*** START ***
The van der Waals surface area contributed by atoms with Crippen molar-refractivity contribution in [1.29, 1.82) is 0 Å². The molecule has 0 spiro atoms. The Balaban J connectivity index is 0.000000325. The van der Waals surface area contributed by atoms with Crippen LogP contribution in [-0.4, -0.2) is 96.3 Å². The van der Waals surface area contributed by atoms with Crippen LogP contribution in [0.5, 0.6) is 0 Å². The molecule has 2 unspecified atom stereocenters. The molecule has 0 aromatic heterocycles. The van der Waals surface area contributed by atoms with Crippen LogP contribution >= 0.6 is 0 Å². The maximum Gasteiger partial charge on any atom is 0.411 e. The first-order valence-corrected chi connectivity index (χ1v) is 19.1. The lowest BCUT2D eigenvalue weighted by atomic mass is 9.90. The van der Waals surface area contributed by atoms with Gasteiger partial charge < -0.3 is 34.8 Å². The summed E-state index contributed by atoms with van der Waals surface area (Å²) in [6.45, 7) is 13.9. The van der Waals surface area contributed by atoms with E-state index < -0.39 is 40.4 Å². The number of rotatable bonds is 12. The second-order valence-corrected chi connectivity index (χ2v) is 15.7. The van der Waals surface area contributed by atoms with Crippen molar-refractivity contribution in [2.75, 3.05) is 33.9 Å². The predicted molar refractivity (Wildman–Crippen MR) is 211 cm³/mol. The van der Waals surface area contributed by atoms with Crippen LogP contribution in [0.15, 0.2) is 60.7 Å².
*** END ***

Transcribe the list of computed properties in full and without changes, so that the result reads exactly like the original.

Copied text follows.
The van der Waals surface area contributed by atoms with Crippen molar-refractivity contribution in [1.29, 1.82) is 0 Å². The molecule has 0 spiro atoms. The Balaban J connectivity index is 0.000000325. The van der Waals surface area contributed by atoms with Crippen LogP contribution in [-0.4, -0.2) is 96.3 Å². The van der Waals surface area contributed by atoms with Crippen LogP contribution in [0.5, 0.6) is 0 Å². The molecule has 2 unspecified atom stereocenters. The molecule has 0 aromatic heterocycles. The van der Waals surface area contributed by atoms with Crippen LogP contribution >= 0.6 is 0 Å². The maximum Gasteiger partial charge on any atom is 0.411 e. The first-order valence-corrected chi connectivity index (χ1v) is 19.1. The lowest BCUT2D eigenvalue weighted by atomic mass is 9.90. The van der Waals surface area contributed by atoms with Gasteiger partial charge < -0.3 is 34.8 Å². The summed E-state index contributed by atoms with van der Waals surface area (Å²) in [6.45, 7) is 13.9. The van der Waals surface area contributed by atoms with E-state index < -0.39 is 40.4 Å². The number of rotatable bonds is 12. The second-order valence-corrected chi connectivity index (χ2v) is 15.7. The van der Waals surface area contributed by atoms with Crippen molar-refractivity contribution in [2.75, 3.05) is 33.9 Å². The predicted molar refractivity (Wildman–Crippen MR) is 211 cm³/mol. The van der Waals surface area contributed by atoms with Crippen LogP contribution in [0.15, 0.2) is 60.7 Å².